Information on Silverweed

Common Name: Silverweed
Scientific Name: Potentilla anserina
Irish Name: Briosclán
Family Group: Rosaceae
Distribution: View Map (Courtesy of the BSBI)
Flowering Period

Click for list of all flowering by month
Silverweed could sometimes be confused with:

Cinquefoil, Creeping,

This is a creeping perennial which is abundant throughout Ireland.  It trails its stems across damp, grassy places, rooting regularly.  It has yellow 5-petalled flowers (15-20mm across) which are borne solitarily on long, slender stalks from May to August.  There are no prizes for guessing why Silverweed got its name - just look at the lovely silky, downy leaves which form large patches. They are pinnate, divided into numerous sharply-toothed alternate leaflets with the underside being more silvery than the upper.  This is a native wildflower which belongs to the family Rosaceae.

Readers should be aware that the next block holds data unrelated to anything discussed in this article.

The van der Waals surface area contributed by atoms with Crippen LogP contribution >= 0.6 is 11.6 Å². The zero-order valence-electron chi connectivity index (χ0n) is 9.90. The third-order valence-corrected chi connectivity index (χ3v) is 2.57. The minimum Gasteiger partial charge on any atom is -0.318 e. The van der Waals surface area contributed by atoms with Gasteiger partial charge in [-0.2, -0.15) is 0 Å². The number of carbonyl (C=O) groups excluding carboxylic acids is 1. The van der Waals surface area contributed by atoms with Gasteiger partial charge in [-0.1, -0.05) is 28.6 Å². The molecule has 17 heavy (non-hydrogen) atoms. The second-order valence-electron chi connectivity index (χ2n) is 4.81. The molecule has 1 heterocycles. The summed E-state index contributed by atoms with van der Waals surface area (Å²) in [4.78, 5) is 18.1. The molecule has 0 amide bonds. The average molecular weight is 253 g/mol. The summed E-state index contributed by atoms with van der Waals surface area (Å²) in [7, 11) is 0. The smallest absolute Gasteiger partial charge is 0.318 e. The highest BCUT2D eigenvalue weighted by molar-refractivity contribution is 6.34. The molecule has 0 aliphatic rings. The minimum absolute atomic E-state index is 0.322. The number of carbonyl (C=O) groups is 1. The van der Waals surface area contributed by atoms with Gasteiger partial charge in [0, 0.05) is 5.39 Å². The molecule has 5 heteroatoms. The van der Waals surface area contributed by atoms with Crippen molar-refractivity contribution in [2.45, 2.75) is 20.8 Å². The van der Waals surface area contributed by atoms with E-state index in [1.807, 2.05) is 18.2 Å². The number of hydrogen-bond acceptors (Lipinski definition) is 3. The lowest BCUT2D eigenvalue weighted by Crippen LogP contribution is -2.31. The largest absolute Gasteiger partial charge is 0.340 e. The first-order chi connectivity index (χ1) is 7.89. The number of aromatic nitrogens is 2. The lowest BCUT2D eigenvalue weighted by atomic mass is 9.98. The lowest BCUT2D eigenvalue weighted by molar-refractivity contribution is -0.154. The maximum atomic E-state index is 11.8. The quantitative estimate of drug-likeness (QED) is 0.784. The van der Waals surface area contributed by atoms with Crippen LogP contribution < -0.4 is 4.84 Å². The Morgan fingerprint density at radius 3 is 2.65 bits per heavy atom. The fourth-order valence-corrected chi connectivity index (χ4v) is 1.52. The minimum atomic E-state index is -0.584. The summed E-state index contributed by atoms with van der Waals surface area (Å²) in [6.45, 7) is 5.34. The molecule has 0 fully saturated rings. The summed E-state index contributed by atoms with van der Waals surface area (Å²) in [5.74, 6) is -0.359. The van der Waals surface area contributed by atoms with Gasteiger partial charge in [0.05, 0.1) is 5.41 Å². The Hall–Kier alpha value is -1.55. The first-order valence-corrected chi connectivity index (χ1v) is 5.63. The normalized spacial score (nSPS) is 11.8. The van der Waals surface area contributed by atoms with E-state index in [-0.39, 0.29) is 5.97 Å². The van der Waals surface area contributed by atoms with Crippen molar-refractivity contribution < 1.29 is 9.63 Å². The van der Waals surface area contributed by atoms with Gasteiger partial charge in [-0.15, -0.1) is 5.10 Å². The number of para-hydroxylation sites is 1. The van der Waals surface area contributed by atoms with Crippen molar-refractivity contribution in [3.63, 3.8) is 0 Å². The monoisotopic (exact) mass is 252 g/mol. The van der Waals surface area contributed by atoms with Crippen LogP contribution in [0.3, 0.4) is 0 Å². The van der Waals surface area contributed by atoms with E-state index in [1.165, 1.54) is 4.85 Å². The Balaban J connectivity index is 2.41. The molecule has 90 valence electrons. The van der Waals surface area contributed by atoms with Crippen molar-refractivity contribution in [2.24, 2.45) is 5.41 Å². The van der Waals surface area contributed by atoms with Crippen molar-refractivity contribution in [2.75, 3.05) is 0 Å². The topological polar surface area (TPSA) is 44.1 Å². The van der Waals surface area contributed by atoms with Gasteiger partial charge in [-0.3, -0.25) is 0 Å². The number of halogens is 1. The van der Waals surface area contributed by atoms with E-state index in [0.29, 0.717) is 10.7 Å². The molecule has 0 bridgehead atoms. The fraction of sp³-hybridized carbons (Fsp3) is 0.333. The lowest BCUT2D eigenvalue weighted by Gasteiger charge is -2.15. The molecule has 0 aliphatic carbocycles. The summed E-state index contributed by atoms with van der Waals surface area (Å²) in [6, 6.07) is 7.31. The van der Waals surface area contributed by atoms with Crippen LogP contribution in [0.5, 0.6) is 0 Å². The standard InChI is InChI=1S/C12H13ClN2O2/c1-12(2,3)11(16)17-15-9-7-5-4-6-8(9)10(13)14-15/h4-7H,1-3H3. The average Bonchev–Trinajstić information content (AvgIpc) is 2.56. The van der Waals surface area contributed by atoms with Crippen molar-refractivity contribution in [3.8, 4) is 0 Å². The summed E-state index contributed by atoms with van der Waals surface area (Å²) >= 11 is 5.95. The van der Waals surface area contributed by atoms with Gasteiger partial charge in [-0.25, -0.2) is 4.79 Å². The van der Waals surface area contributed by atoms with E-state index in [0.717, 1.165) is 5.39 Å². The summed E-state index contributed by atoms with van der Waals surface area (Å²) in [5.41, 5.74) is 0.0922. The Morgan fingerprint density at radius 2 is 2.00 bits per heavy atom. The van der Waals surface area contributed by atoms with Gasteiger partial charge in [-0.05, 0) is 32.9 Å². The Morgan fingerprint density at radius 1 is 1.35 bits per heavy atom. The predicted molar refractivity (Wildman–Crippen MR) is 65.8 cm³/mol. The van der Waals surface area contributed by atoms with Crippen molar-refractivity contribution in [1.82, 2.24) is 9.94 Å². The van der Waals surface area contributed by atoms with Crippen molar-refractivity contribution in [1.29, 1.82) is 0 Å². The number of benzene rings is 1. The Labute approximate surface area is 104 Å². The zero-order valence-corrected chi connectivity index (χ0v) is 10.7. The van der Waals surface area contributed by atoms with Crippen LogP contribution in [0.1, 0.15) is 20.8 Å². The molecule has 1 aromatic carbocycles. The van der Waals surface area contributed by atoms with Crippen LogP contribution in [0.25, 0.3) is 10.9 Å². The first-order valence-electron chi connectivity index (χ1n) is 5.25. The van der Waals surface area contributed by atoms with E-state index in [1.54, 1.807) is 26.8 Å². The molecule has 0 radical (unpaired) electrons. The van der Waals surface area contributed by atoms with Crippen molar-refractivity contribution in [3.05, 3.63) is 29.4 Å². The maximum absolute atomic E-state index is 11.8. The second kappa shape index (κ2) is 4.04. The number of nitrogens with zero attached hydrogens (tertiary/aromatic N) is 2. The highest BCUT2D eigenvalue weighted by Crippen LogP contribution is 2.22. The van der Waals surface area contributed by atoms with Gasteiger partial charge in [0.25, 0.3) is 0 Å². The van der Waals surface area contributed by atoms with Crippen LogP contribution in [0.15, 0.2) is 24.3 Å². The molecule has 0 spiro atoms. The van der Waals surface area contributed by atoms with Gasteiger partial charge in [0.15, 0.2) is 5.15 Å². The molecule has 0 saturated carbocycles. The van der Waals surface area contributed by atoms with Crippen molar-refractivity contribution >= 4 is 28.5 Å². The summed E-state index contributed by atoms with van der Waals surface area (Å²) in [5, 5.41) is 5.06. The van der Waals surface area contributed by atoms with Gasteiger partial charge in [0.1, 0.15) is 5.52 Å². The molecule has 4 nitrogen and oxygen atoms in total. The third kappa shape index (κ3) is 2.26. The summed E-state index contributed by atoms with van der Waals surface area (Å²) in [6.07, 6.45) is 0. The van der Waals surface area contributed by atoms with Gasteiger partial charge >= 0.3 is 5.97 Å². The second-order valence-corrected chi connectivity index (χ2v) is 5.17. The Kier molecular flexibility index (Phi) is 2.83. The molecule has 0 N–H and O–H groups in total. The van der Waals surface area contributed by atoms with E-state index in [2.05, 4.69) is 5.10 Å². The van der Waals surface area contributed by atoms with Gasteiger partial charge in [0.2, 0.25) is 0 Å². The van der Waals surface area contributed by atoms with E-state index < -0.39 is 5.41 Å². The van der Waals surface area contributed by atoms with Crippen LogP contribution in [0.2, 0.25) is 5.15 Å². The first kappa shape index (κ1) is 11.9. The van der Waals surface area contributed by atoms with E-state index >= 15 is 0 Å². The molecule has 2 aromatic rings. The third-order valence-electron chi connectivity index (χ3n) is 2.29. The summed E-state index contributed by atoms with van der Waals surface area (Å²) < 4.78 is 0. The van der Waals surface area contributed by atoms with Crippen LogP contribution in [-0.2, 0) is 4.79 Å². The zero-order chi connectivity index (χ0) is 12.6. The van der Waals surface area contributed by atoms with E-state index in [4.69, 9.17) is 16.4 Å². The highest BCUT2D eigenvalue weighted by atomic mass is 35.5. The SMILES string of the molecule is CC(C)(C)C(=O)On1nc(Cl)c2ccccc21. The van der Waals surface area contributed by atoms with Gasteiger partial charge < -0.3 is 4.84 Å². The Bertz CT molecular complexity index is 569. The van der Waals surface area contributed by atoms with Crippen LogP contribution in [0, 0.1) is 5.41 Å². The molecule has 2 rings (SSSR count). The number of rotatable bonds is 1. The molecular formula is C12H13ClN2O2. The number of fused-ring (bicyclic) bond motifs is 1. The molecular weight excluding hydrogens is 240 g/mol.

My first record of this plant is from the Vartry Reservoir in Co Wicklow in 1976 and I photographed it at Tacumshane Lake, Co Wexford in 2008. 

If you are satisfied you have correctly identified this plant, please submit your sighting to the National Biodiversity Data Centre

Also called Argentina anserina, many of 'Silverweed's' names refer to its leaves.  In French 'Richette' and in Dutch 'Zilverkruid'.  These same leaves were once used as insoles in the shoes of tired walkers to ease their feet.  The plant was once used as food for geese, hence its species name 'anserina' (anser = goose in Latin).  In early times the roots of this plant were cultivated in some of the Scottish islands until potatoes were introduced.  It is said that they taste somewhat like parsnips.  The dried roots were also ground and used like flour in bread-making.